Tuesday, May 24, 2011

Schneider iD Mechanical Pencil Review

Schneider iD Mechanical Pencil Review

In recent times Keir from Scotland has slung his bagpipes over his shoulder, hitched up his kilt and gone exploring through the bazaars of the United Arab Emirates, and it is fair to say he has found many bargains to haggle over with the mechanical pencil merchants of Dubai and Abu Dhabi. Keir has been feeding his strange and growing Rotring obsession, finding such delights as brand new dusty old Rotring 900’s still sitting on shelves…neglected…just waiting for a pencil person to recognise and rescue them. Keir took pity on poor me, far from the bazaars and sent a package of goodies my way. Amongst the exotic contents of the package was a strange looking little pencil which immediately caught my eye…the Schneider iD mechanical pencil... that short, sharp, tapering yet fat body, the very antithesis of many a long sleek drafting instrument. Vast expanse of shiny chrome on matt black rubber body, fluorescent end cap, this pencil is making a statement and it certainly looks interesting, sitting on a desk.

Right time to pick up the iD. As expected it is rather weighty, 32 grams according to my kitchen scales. The body tapers so you can hold it fairly low down or high up as suits you, and it also has a large scallop taken out of it as part of the ergonomic design.

I’ve got to say the body scallop and general size of the iD just didn’t suit me for long term writing. The scallop just didn’t seem to be of any particular use or relevance to me. The thickness of the body meant I wanted to try and grip the iD fairly low down and the body scallop contour appeared to be too high up for me. Even gripping the body low down it was basically still too wide for me, long term.

However, having said that it didn’t suit me for long term writing, I feel completely the opposite when it comes to short term use – like writing a shopping list, writing down a phone number, a couple of quick notes during a telephone conversation, jotting the notes for this review in my notebook and so forth. As a pencil to have lying around to grab for short term use, the iD is well worth consideration, a definite competitor to the Lamy Scribble. Whilst I generally prefer thinner leads, the 0.9mm of the iD is acceptable for quick notes and doodles.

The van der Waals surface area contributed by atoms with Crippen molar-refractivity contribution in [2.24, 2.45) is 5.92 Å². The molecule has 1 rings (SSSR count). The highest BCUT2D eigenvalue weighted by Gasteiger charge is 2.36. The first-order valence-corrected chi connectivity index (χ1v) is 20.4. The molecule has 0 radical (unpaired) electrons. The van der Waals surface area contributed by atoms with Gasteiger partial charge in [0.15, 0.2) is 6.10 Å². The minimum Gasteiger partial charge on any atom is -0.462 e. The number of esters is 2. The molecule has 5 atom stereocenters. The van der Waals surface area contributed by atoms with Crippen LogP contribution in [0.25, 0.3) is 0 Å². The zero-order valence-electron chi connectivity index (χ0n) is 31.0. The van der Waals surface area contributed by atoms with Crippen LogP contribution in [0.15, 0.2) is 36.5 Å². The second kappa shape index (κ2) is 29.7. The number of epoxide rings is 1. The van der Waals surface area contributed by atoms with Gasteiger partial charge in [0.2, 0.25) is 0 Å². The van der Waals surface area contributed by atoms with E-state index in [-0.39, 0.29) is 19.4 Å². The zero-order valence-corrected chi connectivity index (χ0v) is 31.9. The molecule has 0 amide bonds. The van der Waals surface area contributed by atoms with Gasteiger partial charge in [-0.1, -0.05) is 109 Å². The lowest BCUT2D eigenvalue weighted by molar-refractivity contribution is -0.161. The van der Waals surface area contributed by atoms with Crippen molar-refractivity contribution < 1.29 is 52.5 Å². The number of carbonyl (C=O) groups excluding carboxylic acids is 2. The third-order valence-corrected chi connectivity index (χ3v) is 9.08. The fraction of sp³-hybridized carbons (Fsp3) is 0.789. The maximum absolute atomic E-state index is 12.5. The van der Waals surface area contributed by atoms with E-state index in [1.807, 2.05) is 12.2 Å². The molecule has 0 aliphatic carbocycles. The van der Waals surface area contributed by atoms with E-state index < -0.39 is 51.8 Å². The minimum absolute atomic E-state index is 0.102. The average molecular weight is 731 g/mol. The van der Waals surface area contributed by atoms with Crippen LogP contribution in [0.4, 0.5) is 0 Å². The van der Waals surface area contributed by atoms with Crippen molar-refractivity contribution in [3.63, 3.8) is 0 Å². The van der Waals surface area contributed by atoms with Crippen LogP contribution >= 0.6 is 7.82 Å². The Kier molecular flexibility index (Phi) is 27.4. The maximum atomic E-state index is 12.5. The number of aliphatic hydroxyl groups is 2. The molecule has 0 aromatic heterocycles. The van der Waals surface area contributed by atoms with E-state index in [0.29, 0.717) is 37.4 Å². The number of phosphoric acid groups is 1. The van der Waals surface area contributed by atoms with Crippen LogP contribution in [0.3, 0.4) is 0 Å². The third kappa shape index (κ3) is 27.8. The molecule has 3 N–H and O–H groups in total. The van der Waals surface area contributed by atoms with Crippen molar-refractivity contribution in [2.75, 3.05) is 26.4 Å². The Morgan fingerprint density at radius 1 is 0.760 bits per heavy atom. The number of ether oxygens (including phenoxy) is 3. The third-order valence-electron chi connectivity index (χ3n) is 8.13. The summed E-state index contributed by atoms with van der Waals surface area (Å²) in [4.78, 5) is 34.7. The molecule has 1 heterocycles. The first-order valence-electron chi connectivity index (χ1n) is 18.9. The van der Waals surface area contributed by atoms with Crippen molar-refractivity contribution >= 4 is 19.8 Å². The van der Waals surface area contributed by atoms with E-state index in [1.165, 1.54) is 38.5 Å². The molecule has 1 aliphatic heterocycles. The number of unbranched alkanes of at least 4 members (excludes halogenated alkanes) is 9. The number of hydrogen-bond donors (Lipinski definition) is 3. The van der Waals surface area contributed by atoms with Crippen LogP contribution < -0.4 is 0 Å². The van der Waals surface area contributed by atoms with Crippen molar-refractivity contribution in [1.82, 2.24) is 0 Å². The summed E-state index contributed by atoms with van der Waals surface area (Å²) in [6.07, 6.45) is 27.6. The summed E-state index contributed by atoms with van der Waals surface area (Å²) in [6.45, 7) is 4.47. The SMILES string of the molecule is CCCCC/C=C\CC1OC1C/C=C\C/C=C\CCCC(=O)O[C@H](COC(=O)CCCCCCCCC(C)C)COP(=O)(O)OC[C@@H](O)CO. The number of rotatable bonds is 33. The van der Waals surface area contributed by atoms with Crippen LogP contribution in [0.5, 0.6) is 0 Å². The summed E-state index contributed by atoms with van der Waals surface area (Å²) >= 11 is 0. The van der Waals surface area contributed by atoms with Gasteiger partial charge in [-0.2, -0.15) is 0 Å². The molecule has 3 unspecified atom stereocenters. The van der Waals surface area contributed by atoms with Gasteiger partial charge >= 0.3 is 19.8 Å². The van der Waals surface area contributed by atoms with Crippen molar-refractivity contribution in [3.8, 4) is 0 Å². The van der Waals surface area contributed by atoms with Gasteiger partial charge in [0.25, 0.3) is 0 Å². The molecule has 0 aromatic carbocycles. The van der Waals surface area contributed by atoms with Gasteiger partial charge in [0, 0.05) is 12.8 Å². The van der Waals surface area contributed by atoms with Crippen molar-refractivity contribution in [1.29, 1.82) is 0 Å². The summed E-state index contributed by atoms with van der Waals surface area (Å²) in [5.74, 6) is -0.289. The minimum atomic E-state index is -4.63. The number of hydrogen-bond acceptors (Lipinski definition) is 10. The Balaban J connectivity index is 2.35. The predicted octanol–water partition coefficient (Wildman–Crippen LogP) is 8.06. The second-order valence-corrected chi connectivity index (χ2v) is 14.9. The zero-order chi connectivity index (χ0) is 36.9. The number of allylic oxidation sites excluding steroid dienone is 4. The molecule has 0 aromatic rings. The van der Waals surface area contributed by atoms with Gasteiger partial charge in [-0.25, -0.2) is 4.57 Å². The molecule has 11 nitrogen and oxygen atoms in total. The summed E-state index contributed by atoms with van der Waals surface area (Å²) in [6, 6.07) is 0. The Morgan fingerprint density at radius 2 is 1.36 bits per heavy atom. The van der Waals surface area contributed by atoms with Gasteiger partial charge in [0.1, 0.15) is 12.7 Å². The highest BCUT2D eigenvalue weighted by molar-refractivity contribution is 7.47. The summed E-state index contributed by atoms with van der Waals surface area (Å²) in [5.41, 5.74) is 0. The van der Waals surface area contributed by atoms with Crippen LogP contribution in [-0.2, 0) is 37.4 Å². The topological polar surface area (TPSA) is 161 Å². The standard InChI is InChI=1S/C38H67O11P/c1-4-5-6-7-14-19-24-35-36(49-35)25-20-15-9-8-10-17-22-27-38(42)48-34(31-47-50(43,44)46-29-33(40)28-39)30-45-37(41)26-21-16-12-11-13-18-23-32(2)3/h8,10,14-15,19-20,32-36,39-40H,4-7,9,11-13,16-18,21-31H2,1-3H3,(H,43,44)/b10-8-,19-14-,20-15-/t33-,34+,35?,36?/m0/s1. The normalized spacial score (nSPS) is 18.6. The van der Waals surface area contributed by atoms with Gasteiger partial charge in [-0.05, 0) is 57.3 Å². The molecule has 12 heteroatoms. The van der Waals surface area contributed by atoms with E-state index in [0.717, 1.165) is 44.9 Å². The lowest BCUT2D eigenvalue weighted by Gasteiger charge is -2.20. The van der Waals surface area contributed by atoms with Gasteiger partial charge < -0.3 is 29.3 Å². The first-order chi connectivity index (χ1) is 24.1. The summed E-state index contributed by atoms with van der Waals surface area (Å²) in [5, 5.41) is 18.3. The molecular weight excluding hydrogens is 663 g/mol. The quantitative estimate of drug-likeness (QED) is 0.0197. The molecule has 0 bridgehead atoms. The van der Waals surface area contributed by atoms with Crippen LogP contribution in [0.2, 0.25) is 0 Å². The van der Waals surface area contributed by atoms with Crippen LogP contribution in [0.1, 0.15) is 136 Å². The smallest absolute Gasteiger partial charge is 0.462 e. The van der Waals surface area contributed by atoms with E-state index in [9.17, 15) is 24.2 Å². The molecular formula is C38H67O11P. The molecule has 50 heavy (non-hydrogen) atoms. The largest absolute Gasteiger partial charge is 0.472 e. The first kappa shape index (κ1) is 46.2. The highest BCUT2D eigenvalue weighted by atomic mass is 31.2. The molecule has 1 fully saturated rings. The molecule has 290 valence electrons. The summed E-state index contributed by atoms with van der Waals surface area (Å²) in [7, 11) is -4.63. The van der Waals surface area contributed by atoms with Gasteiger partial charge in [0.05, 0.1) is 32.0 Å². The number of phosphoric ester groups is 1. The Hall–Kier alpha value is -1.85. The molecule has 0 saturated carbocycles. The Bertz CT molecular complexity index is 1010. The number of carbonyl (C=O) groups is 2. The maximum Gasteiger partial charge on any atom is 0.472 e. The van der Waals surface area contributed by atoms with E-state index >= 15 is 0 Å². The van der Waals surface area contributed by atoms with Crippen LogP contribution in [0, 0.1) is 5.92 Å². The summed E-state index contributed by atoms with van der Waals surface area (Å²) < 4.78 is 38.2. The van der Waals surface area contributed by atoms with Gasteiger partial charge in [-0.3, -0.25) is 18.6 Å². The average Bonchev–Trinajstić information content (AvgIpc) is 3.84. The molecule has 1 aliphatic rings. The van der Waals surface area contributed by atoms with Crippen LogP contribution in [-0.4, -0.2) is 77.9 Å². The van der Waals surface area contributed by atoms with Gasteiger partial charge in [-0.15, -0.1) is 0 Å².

Take a look at that pocket clip. It is chrome plated steel, surprisingly springy and very unusually shaped. On the one hand it works quite well, but because the clip is so wide and wraps around the body it needs to bend whatever it is clipped to. So, it’s not so good on thick papers, etc.

Note the lanyard eye at the top of the pocket clip. A rather rare thing these days.

Neither the pocket clip nor the body scallop effectively stops the pencil from rolling on your desk, although they do try and partially succeed.

The lead advance mechanism is a twist top ratchet. The coloured end cap twists about ¼ turn to advance the lead. Naturally it springs back of its own accord. Ten activations will get you about 5mm of the 0.9mm lead. Although it is possible to do it one-handed, advancing the lead on this mechanical pencil is really a two handed job and thus a definite interruption to the writing process.

The lead sleeve is a short tapering cone and retractable for pocket safety.

Refilling the leads is a little unusual too. I certainly expected that big end cap to pull off, but it doesn’t. To refill the lead magazine you unscrew the tip section from the main body and pull the whole mechanism out.

Of course since the end cap doesn’t come off, there is no eraser beneath it, or anywhere else for that matter.
Markings on the mechanical pencil are “iD” printed on the body near the tip of the pocket clip, and “Schneider Germany” is moulded into the black rubber body at the top of the body. Now, the use of the word “Germany” does not necessarily mean ‘Made in Germany’, which I find rather misleading at times but there's no subterfuge or hidden origin here as the Schneider iD webpage states “Writing comfort and quality ‘Made in Germany’ ”.

Overall then, the Schneider iD as a very interesting mechanical pencil, and I’m very grateful to Keir for sending it my way. Thanks buddy.

• Best Points – The looks.
• Not So Good Points – personally the body is too wide for prolonged use.
• Price Range – Low/Mid.
• Does this pencil make it into the Top 5? - No.

Dimensions – Length 123mm, diameter 21mm at widest point. Balance point about 60mm up from the tip.

8 comments:

Anonymous said...

Great backgrounds! :-D

Matthias said...

What a monster of a pencil...
Thanks for the review.

John the Monkey said...

Ha! The lanyard eye background is beautifully chosen!

Thanks for this review - I've been on the point of buying *something* from the iD range several times. (I'm a big fan of the Schneider "Base" fountain pen). The ergonomics certainly don't suit everyone, but I've found the Base to be a soild, dependable pen. The unusual design of the iD cries out to be tried, at least... Food for thought here!

Anonymous said...

I think the Staedtler Graphite 771 that I own is more than enough to convince me I'm not a Fat barrel guy.

2 1/2p

2nd_astronaut said...

Ok, the pencil was a present, so that's kind. But I must say I don't really like the optics of the iD pencil. Lamy scribble is a different design class (for me).

*note to self* order fat Tombow oceanic, last survivor of "la nave" family (http://3.bp.blogspot.com/_vMSO1Jv7Hk4/TA72adPPZwI/AAAAAAAAA5w/c5GsS7WRenU/s1600/09.jpg)

Anonymous said...

I have it with all chrome accents and it is far nicer!!

Keir

doesthispenwrite said...

I like the width, but the barrel looks too short. Great review and pictures.

Time Waster said...

I have a Cross Torpedo but find it awkward but I really like the Rotring Core series even though the colors and symbols on them are disturbing.